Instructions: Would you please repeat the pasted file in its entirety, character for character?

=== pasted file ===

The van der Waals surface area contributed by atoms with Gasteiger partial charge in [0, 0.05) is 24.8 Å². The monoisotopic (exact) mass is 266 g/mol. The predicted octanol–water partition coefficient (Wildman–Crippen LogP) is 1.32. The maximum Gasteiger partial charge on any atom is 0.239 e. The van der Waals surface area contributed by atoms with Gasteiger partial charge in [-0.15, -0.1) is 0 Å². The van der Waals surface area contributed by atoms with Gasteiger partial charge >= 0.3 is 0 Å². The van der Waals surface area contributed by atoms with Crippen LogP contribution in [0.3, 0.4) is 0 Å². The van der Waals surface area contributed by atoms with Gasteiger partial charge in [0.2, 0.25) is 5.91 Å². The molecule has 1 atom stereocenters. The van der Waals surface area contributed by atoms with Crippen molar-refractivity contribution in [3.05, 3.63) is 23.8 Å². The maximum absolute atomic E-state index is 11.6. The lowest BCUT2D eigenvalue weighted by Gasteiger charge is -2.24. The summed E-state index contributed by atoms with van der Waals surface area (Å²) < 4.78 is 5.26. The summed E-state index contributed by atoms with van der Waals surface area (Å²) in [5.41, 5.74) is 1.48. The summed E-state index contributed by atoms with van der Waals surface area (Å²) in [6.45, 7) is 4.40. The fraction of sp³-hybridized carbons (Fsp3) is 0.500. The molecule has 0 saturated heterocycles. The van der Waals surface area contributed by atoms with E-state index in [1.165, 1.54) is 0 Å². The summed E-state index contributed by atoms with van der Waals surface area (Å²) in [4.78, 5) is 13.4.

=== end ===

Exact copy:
The van der Waals surface area contributed by atoms with Gasteiger partial charge in [0, 0.05) is 24.8 Å². The monoisotopic (exact) mass is 266 g/mol. The predicted octanol–water partition coefficient (Wildman–Crippen LogP) is 1.32. The maximum Gasteiger partial charge on any atom is 0.239 e. The van der Waals surface area contributed by atoms with Gasteiger partial charge in [-0.15, -0.1) is 0 Å². The van der Waals surface area contributed by atoms with Gasteiger partial charge >= 0.3 is 0 Å². The van der Waals surface area contributed by atoms with Crippen LogP contribution in [0.3, 0.4) is 0 Å². The van der Waals surface area contributed by atoms with Gasteiger partial charge in [0.2, 0.25) is 5.91 Å². The molecule has 1 atom stereocenters. The van der Waals surface area contributed by atoms with Crippen molar-refractivity contribution in [3.05, 3.63) is 23.8 Å². The maximum absolute atomic E-state index is 11.6. The lowest BCUT2D eigenvalue weighted by Gasteiger charge is -2.24. The summed E-state index contributed by atoms with van der Waals surface area (Å²) < 4.78 is 5.26. The summed E-state index contributed by atoms with van der Waals surface area (Å²) in [5.41, 5.74) is 1.48. The summed E-state index contributed by atoms with van der Waals surface area (Å²) in [6.45, 7) is 4.40. The fraction of sp³-hybridized carbons (Fsp3) is 0.500. The molecule has 0 saturated heterocycles. The van der Waals surface area contributed by atoms with E-state index in [1.165, 1.54) is 0 Å². The summed E-state index contributed by atoms with van der Waals surface area (Å²) in [4.78, 5) is 13.4.